The Fed’s disinvestment program introduces caps for maturing USTs and mortgage-backed securities (MBS) to limit the size of redemptions per month (the amount beyond the cap would be reinvested). According to the disinvestment scheme, the caps will start at US$6 billion for USTs and US$4 billion for MBS, and would rise in equal steps every three months, until they reach US$30 billion for USTs and US$20 billion for MBS (by October 2018).
Exhibits 1 and 2 present a static profile for USTs and MBS while ignoring the reinvestment issue. In order to generate runoff projections, we have to make additional assumptions on how the Fed reinvests maturing USTs and MBS and how other components of the liabilities part of the balance sheet evolve.3
If everything goes according to plan, by 2020 the majority of the tightening will have been achieved. While the actual trajectory remains uncertain, the Fed’s balance sheet would shrink by US$1.3 trillion over the next three years, with Treasuries and MBS redemptions in 2018–2020 totaling US$700 billion and US$630 billion, respectively.
Whatever the end point, the Fed hopes this unwinding will have little market impact, if any.4 Most investment banks’ analysts seem to agree, and project only a modest increase in yields, with the 10-year UST yield rising by around 50 basis points.
Quantitative Tightening II: Who Will Buy What the Fed Won’t Buy?
The simplest (and safest) scenario would be for the Treasury to reduce the outstanding level of public debt correspondingly: The Treasury would transfer money from its cash account at the Fed to cover the maturing debt. An equal amount would be removed from both sides of the Fed’s balance sheet, which would shrink by the amount of debt maturing. This, however, can only happen if the stance of fiscal policy results in a fiscal surplus, allowing a reduction in the debt level. In practice, Treasury issuance will likely rise substantially over the next few years.
The Treasury will need to issue new securities to cover those maturing (plus additional ones to finance the deficit). The new securities could be purchased by the domestic public or by domestic financial institutions, or by foreign buyers.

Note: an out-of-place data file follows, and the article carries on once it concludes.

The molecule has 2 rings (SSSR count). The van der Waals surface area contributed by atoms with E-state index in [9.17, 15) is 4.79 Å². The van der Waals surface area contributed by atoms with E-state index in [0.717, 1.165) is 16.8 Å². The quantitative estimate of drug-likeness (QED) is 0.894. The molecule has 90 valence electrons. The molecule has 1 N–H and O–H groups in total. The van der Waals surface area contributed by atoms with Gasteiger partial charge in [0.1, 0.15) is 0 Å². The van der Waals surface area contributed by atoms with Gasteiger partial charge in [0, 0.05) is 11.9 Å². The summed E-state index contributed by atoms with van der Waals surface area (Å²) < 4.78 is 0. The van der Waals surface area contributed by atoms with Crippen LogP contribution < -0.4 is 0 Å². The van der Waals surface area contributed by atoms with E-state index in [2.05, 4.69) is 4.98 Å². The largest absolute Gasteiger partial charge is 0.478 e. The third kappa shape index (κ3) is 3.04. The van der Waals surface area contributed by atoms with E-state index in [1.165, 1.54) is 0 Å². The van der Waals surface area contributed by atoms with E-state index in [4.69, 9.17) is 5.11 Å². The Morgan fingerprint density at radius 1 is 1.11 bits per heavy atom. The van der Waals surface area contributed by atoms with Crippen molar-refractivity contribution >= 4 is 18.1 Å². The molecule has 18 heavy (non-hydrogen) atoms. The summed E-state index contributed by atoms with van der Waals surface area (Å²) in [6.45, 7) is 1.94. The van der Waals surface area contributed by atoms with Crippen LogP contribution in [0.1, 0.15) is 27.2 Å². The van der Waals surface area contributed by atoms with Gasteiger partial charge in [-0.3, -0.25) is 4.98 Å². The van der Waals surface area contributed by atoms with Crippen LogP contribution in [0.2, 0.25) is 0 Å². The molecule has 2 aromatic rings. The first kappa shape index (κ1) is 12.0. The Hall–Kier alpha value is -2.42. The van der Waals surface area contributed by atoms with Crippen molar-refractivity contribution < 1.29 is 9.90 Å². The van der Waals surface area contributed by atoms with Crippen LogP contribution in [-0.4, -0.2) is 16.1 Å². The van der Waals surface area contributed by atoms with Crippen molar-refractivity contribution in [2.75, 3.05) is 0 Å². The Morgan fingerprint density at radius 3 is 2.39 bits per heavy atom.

Consider domestic buyers first: To be induced to increase their demand for USTs, both financial institutions and individuals will need to be enticed by a lower price, i.e., a higher yield. From a bank’s perspective, USTs are not the same as cash reserves. USTs carry much higher duration risk, which a bank can hardly ignore especially in an unwind scenario.
Proponents of the savings glut theory say less price-sensitive foreign investors will step in. The data, however, shows the opposite: Demand for perceived safe-haven assets has waned, though it has been concealed by the effects of QE across the major advanced economies.
Our model therefore shows that even if demand from foreign official buyers recovers somewhat after being absent for the last four years, a much larger share of UST supply would need to be absorbed by price-sensitive investors, including private foreign buyers but especially domestic investors like banks, mutual funds and pension funds. This would significantly increase the likelihood of sharp snapbacks in yields. This transition could be exacerbated by negative feedback loops as players reassess their interest-rate forecasts.5 This analysis implies that even if US economic activity holds at current lackluster levels and inflation pressures remain subdued, the Fed’s unwinding should trigger a meaningful rise in bond yields.
The Liabilities Side: The Return of the Money Multiplier